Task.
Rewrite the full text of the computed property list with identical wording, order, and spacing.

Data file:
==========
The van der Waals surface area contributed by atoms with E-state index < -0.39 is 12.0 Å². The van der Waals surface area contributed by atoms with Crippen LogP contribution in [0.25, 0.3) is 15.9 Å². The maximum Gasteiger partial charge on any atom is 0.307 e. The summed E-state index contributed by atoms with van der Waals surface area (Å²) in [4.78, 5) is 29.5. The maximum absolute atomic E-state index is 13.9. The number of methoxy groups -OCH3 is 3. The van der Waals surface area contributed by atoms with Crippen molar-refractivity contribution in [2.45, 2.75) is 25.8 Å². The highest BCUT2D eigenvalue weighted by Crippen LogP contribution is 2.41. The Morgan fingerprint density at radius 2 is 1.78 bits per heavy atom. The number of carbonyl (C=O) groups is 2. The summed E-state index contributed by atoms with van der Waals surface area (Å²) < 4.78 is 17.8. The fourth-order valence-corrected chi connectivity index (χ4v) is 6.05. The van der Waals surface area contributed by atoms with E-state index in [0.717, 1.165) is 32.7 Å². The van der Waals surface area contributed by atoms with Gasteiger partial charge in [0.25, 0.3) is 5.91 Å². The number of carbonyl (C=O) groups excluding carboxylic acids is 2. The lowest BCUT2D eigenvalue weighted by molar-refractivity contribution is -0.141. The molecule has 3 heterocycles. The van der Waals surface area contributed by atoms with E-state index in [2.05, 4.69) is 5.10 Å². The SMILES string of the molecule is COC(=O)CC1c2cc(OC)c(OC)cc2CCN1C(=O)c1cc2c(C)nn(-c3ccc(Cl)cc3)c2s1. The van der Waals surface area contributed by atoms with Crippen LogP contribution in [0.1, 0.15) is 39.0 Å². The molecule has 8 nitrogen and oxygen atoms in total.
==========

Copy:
The van der Waals surface area contributed by atoms with E-state index < -0.39 is 12.0 Å². The van der Waals surface area contributed by atoms with Crippen LogP contribution in [0.25, 0.3) is 15.9 Å². The maximum Gasteiger partial charge on any atom is 0.307 e. The summed E-state index contributed by atoms with van der Waals surface area (Å²) in [4.78, 5) is 29.5. The maximum absolute atomic E-state index is 13.9. The number of methoxy groups -OCH3 is 3. The van der Waals surface area contributed by atoms with Crippen molar-refractivity contribution in [2.45, 2.75) is 25.8 Å². The highest BCUT2D eigenvalue weighted by Crippen LogP contribution is 2.41. The Morgan fingerprint density at radius 2 is 1.78 bits per heavy atom. The number of carbonyl (C=O) groups is 2. The summed E-state index contributed by atoms with van der Waals surface area (Å²) < 4.78 is 17.8. The fourth-order valence-corrected chi connectivity index (χ4v) is 6.05. The van der Waals surface area contributed by atoms with E-state index in [0.717, 1.165) is 32.7 Å². The van der Waals surface area contributed by atoms with Gasteiger partial charge in [0.25, 0.3) is 5.91 Å². The number of carbonyl (C=O) groups excluding carboxylic acids is 2. The lowest BCUT2D eigenvalue weighted by molar-refractivity contribution is -0.141. The molecule has 3 heterocycles. The van der Waals surface area contributed by atoms with E-state index in [2.05, 4.69) is 5.10 Å². The SMILES string of the molecule is COC(=O)CC1c2cc(OC)c(OC)cc2CCN1C(=O)c1cc2c(C)nn(-c3ccc(Cl)cc3)c2s1. The van der Waals surface area contributed by atoms with Crippen LogP contribution in [0.1, 0.15) is 39.0 Å². The molecule has 8 nitrogen and oxygen atoms in total.